Hint: Note that cos(x) = [e^(i*x) + e^(-i*x)]/2. So if x = (i*pi)/17 then e^(ix) = e^(-pi/17).
No problem, I'm trying to wrap my head around trying to find a closed form answer myself haha, and I very nearly made the same mistake you did. I generally prefer not to use the symbol "i" for anything but the imaginary unit for that very reason. There are 25 other letters to choose from in our alphabet alone :P haha
Now the from to in the numerator is the same as the for even in the denominator, so we can cancel those out to get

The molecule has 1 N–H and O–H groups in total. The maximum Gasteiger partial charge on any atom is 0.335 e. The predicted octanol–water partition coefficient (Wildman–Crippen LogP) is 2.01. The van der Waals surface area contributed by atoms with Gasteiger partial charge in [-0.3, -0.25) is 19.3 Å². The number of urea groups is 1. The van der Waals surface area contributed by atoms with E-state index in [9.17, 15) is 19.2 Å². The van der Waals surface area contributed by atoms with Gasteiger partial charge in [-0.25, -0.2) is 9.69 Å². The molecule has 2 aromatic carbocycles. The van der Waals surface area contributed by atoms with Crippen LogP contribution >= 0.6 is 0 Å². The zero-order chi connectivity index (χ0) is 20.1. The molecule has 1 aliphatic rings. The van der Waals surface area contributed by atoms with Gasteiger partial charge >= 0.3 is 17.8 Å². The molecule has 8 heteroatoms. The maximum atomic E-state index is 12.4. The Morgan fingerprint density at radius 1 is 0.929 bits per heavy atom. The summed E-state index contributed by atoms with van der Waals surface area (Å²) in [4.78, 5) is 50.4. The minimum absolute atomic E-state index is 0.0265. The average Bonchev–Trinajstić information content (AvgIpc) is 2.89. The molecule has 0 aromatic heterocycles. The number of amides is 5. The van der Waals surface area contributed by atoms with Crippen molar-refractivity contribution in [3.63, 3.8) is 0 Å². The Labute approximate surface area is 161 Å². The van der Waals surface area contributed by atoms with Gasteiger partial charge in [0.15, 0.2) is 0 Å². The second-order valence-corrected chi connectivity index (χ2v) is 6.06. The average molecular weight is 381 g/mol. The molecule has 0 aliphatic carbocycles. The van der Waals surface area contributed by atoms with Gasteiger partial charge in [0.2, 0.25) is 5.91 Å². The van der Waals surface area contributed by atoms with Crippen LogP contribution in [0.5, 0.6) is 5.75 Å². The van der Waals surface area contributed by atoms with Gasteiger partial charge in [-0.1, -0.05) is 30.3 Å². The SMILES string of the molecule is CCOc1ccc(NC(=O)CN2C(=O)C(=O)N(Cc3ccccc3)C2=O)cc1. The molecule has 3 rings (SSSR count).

Note the change in argument for the sines in the denominator. This was done to make the equation readable...
Next, we use the identity that to re-index the numerator and obtain
which finally gives us
This proof is easily generalised to an arbitrary number (here ) of odd products (You need to adjust the denominator of your cosines accordingly). The even case is uninteresting since when .
EDIT: You can also approach this question by splitting the polynomial of into linear factors (you'll need to know what all the roots are) and evaluating at .